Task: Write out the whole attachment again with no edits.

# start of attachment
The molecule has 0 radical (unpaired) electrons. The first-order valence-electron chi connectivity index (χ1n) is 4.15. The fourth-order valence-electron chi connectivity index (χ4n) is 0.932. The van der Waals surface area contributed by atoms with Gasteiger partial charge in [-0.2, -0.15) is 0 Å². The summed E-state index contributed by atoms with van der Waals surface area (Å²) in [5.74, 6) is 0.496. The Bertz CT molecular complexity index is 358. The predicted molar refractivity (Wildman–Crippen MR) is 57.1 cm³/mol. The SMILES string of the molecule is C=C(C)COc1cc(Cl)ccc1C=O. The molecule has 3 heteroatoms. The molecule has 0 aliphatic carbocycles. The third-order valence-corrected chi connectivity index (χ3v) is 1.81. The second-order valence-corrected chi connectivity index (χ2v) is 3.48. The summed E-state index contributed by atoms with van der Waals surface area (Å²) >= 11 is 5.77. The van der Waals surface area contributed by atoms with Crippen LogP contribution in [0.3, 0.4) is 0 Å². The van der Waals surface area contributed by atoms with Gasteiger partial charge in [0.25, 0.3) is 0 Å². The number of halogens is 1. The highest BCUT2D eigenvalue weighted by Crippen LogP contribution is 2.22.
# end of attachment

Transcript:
The molecule has 0 radical (unpaired) electrons. The first-order valence-electron chi connectivity index (χ1n) is 4.15. The fourth-order valence-electron chi connectivity index (χ4n) is 0.932. The van der Waals surface area contributed by atoms with Gasteiger partial charge in [-0.2, -0.15) is 0 Å². The summed E-state index contributed by atoms with van der Waals surface area (Å²) in [5.74, 6) is 0.496. The Bertz CT molecular complexity index is 358. The predicted molar refractivity (Wildman–Crippen MR) is 57.1 cm³/mol. The SMILES string of the molecule is C=C(C)COc1cc(Cl)ccc1C=O. The molecule has 3 heteroatoms. The molecule has 0 aliphatic carbocycles. The third-order valence-corrected chi connectivity index (χ3v) is 1.81. The second-order valence-corrected chi connectivity index (χ2v) is 3.48. The summed E-state index contributed by atoms with van der Waals surface area (Å²) >= 11 is 5.77. The van der Waals surface area contributed by atoms with Crippen LogP contribution in [0.3, 0.4) is 0 Å². The van der Waals surface area contributed by atoms with Gasteiger partial charge in [0.25, 0.3) is 0 Å². The number of halogens is 1. The highest BCUT2D eigenvalue weighted by Crippen LogP contribution is 2.22.